Recently, I discovered a box with the inscription »used instructions« with my colleague.
Admittedly, I was a little surprised at the moment, and this wonder was carried to my desk.
Yes, said colleague was already at workable age when it was not yet available in all offices of Macs or PCs. Nevertheless, the notion of “used instructions” has triggered similar images to me as at school, reading Kafka’s »The Process« or scenes from Jaques Tatis »Mon Oncle«. »Used instructions« … does my colleague collect instructions that she has received? If so, does »used« mean she has executed them at least once? Is the crate regularly emptied? Is there a box for »unused« or even »useless« instructions? Or are they disposed of directly? Does the box belong to the boss at the end – he reaches inside from time to time and pulls out a used instruction? Perhaps the boss has taken a seminar and learned a management method that states, »Give out at least 17 instructions a day to consolidate your leadership position! It does not matter which statements you spend. The only important thing is that you do it.« Clever, if you have such a box – but to give arbitrary instructions for the purpose of power demonstration. This is no longer taught today.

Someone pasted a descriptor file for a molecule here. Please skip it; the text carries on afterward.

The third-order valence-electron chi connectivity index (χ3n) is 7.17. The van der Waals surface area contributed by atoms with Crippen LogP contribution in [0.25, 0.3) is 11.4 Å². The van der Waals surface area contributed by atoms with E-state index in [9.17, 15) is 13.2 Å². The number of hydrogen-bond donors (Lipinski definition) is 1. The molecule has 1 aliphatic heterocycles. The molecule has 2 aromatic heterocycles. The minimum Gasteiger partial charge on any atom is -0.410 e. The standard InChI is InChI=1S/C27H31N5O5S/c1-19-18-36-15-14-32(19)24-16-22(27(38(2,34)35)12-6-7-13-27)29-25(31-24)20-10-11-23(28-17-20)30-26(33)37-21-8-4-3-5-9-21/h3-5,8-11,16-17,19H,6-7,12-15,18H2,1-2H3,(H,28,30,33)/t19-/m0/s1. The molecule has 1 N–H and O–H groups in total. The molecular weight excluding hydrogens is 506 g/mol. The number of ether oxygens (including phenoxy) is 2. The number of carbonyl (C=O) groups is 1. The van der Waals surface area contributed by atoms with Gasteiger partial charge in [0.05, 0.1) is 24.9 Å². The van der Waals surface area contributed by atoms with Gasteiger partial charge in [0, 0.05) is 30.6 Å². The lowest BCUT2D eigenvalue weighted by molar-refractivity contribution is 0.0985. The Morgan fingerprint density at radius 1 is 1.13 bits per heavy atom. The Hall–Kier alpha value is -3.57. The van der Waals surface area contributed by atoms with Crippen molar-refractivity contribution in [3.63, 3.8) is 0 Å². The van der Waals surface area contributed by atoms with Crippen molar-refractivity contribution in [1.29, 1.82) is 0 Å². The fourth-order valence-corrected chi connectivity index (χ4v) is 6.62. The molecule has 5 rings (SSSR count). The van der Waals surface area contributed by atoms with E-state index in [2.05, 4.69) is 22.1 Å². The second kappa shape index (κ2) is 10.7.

In the end I found it almost a pity that the actual contents of the box appeared as »usage instructions«, which are still from the time before »Digital Manuals«. The inscription technique originates from the same time, which for retro-charming reasons again became modern. On the label of the box the imprint simply was not strong enough at the decisive point.